We at Ignite are big fans of all books by author-illustrator and creativity evangelist Peter H. Reynolds, who has become a friend.
The books themselves speak to creative strengths of all varieties:
invention strengths (Going Places),
artistic strengths (Ish),
imagination strengths (The Dot),
independence strengths (The North Star),
musical strengths (Playing From the Heart),
and now my personal favorite,
language strengths (Word Collector).
I’m also a big fan of using picture books as catalysts for learning, exploration, and creativity.
So let me share an activity that I’ve been using for a decade to help adult and kid learners become more detailed observers and creative writers. Originally inspired by Poem Crazy by Susan Wooldridge, Word Collector now gives us a visual jumping off point.
This is an easy activity to do at home to supplement your children’s language arts learning and creative thinking.
Here’s how to play the word collector game:
- Read Word Collector for inspiration.
- Grab your pencil and Post-it notes or tiny slips of card stock or cut-up index cards.
- Take a walk around your house, out in nature, or in a town or city. Don’t forget unassuming spaces like warehouses or basements or bathrooms. Words can be found anywhere!
- Collect words as you go, writing each one on an individual card or note. Get lots of nouns and verbs, and descriptive words, too.
- When you’re done with your walk, do what Jerome does in Word Collector and start “stringing your words together.” Don’t think too much, and let random and surprising combinations happen.
- Write the word combinations down. Do they sound like poems? Lovely poems? Silly poems? Serious poems?
- Now pull out words place them together deliberately. What stories emerge? What poems?
- Find a fun container to keep your collection. I have mine in a small paint can. Susan Wooldridge uses a fish bowl.
- Keep extra blank cards around so you can continually add to your word collection when new ones come to you.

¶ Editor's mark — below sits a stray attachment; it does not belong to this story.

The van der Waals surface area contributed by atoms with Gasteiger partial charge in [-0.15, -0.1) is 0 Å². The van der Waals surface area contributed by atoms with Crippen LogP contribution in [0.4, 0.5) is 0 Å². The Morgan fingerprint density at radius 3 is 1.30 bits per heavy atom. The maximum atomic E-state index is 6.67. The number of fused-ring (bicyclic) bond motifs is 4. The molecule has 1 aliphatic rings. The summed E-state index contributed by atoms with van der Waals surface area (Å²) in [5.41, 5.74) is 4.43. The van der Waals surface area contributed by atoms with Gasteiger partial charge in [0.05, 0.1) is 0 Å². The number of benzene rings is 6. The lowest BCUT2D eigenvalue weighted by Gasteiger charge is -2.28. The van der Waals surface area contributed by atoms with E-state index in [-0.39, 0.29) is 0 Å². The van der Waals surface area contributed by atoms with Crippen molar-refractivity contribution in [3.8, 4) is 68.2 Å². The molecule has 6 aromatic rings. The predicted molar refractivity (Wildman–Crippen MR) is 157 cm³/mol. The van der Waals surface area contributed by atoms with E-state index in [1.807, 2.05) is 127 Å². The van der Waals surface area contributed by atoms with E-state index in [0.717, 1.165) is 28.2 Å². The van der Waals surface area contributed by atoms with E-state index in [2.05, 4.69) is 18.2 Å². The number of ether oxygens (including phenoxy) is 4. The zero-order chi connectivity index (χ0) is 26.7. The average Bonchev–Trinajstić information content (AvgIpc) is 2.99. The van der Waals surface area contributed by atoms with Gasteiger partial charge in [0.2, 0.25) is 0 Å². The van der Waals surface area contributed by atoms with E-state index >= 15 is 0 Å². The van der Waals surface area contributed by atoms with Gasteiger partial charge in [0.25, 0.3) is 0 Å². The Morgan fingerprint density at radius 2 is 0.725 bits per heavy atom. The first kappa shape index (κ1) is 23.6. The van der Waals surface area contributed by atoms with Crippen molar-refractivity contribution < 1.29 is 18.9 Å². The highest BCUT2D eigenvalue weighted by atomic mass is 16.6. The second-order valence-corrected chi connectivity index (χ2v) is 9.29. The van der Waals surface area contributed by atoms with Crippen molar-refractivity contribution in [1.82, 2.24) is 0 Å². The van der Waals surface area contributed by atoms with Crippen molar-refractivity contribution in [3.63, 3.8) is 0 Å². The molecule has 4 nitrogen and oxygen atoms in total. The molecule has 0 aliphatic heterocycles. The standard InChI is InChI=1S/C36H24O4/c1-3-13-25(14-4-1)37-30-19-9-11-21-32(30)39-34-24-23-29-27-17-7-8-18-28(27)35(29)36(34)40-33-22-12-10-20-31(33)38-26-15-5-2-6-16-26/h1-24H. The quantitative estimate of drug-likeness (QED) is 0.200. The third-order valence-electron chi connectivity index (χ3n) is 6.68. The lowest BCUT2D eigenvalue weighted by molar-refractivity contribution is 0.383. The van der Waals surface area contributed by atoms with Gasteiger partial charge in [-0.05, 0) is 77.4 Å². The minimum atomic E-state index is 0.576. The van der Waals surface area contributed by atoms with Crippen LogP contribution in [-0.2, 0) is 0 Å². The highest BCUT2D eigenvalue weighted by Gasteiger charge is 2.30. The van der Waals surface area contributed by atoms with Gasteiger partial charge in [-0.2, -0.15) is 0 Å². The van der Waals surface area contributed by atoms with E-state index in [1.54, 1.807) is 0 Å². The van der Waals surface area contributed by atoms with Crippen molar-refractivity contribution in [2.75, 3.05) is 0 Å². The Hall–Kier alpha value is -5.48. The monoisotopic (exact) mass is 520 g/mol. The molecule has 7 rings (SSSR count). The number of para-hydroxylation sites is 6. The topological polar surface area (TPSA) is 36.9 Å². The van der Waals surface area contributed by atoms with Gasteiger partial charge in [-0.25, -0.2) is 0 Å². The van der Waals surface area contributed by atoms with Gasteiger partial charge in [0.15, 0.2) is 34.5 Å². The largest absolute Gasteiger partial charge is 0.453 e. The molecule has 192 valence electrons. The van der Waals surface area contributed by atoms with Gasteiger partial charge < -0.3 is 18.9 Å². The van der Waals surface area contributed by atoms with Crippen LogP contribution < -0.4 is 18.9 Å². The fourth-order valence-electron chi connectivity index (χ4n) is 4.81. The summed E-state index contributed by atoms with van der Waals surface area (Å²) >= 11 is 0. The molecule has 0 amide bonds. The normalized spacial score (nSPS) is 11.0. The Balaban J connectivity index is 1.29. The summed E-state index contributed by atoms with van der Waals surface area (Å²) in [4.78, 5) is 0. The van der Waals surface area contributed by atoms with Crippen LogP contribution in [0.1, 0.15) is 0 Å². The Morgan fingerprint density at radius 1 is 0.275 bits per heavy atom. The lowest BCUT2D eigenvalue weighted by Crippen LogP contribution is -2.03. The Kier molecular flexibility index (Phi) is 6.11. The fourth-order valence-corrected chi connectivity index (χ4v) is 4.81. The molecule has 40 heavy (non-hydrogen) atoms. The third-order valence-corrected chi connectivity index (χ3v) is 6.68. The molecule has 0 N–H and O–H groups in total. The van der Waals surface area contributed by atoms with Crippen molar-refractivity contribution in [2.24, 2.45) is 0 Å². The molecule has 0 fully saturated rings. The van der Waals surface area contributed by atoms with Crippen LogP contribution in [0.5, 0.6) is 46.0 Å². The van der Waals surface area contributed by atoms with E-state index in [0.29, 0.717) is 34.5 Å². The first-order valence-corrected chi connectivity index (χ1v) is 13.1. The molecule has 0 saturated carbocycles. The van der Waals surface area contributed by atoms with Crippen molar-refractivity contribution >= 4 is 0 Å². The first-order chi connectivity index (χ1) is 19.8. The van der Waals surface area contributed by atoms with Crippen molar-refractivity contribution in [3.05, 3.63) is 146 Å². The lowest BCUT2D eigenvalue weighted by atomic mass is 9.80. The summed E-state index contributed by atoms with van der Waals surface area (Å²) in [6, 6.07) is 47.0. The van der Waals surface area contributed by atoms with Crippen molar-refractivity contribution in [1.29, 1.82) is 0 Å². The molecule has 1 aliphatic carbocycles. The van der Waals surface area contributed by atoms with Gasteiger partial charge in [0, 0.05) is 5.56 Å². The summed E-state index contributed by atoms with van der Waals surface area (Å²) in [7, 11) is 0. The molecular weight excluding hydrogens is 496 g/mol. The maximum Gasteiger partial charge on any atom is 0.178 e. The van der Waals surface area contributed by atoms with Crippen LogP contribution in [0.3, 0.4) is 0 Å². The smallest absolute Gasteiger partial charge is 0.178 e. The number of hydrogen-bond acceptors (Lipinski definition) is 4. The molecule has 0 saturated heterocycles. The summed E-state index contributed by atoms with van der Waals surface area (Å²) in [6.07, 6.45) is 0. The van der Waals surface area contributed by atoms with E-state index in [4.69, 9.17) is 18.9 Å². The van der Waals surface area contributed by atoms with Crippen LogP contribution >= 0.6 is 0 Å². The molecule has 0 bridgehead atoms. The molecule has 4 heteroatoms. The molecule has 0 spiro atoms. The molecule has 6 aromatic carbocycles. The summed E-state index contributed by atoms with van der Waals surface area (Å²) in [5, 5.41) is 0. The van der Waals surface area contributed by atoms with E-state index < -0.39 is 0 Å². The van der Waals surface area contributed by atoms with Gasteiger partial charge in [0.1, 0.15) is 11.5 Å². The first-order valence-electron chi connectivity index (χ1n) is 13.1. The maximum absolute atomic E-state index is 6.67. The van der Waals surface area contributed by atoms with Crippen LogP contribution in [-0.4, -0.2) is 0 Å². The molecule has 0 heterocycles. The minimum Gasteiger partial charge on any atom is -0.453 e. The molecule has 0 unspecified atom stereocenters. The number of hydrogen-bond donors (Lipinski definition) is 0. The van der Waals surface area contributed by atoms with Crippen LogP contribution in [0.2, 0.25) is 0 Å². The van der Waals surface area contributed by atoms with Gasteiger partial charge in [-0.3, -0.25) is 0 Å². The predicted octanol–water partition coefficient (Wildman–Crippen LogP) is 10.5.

Here are some ways to use your word collection:
- As a spark when you’re stuck. Grab a handful of words and string them together. What ideas do these combinations bring to mind to help you solve your problem?
- As poetry starters.
- Collect words around certain topics.
- As a parent perhaps you are working on a marketing piece for a new business service, or for a concert you are promoting. Collect words connected with your topic and use them to develop fresh messaging.
- Maybe you are a teacher creating a lesson plan on World War II. Start a word collection about the topic to help you think about the topic differently.
- You might be a kid trying to get started on an essay for school. Pull words from your collection to spark ideas, or start a new collection with words you find as you research your topic.
- Enlist others to start a word collection with you. Read Word Collector at a team meeting. Have your team collect words that describe your company mission in a central place. Use these to develop your vision statement.
- With your kids, collect words around a topic of study or around a character trait you are trying to encourage, like kindness.
- To build vocabulary, collect the most obscure words that you see and don’t know.
These are just some ideas on how to use your word collection. What word collection ideas do you and your kids have? Try them out as you learn and work at home!
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